Channel-type induction furnace for melting (zinc)
In a channel-type unit, the inductor(s) can be fitted at the bottom and/or at the sides of the furnace. This gives virtually unlimited options in furnace vessel design, in addition to outstanding compatibility with siphon solutions. Furthermore, the energy savings achieved by channel-type furnaces in copper melting environments compared to coreless furnaces are almost 100 kWh/t.
Channel-type induction furnacess are used in processes involving
- low power densities
- large furnace capacity
- bulky charge materials (cathodes, etc.)
- high pouring weights
- continuous operating regimes
Advantages of the channel-type furnace
- geometrical design versatility
- simple siphon and forehearth integration
- provision of separate chambers
- pressure-tight design options
The furnace vessel may be crucible, drum or trough shaped. Heating is achieved via vertical, slanted or (rarely) horizontal channel inductors which are now usually designed in the form of double-loop W-type channels to meet growing power needs. Coreless inductors are employed in rare cases only.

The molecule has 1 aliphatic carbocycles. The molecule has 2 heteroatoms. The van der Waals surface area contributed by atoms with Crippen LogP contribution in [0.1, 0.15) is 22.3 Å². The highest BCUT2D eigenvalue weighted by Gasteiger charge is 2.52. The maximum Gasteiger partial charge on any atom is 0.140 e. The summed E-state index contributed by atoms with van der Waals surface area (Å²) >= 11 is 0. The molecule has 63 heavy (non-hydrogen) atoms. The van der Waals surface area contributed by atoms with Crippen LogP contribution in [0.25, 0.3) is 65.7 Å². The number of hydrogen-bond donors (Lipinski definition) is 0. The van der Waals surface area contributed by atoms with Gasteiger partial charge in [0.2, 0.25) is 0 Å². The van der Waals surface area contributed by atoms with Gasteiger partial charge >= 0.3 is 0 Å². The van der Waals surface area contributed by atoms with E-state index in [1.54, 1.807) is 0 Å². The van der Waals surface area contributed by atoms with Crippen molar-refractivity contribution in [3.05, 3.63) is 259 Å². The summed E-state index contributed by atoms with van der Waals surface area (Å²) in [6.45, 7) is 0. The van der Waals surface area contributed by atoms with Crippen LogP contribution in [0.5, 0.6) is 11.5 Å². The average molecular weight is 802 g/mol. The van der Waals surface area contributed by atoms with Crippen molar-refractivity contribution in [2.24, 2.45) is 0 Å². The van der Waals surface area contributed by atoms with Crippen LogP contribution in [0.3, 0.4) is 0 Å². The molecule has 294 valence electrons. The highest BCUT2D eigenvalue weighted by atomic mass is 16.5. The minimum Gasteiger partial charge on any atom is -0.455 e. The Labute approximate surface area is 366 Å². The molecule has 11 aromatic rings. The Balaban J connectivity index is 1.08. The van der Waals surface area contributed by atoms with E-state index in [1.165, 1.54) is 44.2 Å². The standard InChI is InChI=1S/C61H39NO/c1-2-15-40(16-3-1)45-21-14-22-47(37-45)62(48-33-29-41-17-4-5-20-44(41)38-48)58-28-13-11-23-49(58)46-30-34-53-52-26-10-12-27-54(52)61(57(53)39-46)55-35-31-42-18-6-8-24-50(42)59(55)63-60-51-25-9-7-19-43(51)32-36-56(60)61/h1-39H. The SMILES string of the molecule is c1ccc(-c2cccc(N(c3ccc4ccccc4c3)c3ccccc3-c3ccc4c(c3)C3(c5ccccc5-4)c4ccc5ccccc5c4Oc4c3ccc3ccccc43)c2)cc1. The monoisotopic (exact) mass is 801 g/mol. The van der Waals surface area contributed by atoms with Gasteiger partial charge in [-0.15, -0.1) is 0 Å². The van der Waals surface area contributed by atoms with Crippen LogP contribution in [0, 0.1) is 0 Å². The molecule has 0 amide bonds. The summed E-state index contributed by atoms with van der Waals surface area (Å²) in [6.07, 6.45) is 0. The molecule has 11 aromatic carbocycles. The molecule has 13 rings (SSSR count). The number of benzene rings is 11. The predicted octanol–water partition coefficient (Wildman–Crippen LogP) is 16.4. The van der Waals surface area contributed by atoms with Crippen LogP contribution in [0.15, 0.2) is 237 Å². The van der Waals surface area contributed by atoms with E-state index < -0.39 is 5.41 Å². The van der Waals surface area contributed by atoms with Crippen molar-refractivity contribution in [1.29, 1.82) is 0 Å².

Through many years of experience and extensive numeric modelling, our high-power W-inductors have been optimized to provide the following characteristics:
- Improved heat transfer between inductor and furnace vessel
- Avoidance of locally excessive flow in the channel legs which might give rise to refractory erosion
- Minimization of power losses in the inductor and general reduction of energy consumption levels
- Minimum risk of melt flow impairment (melt "pinching" in the channel in part-load operation)
- Easy replacement, repair and maintenance
The resulting series of high-power inductors combines a very high electrical efficiency with long refractory life and superior operating reliability. The available power range from 300 to 2,000 kW (and up to 2,400 kW for brass) provides the requisite flexibility in selecting the most suitable equipment size for a given melting rate and furnace type.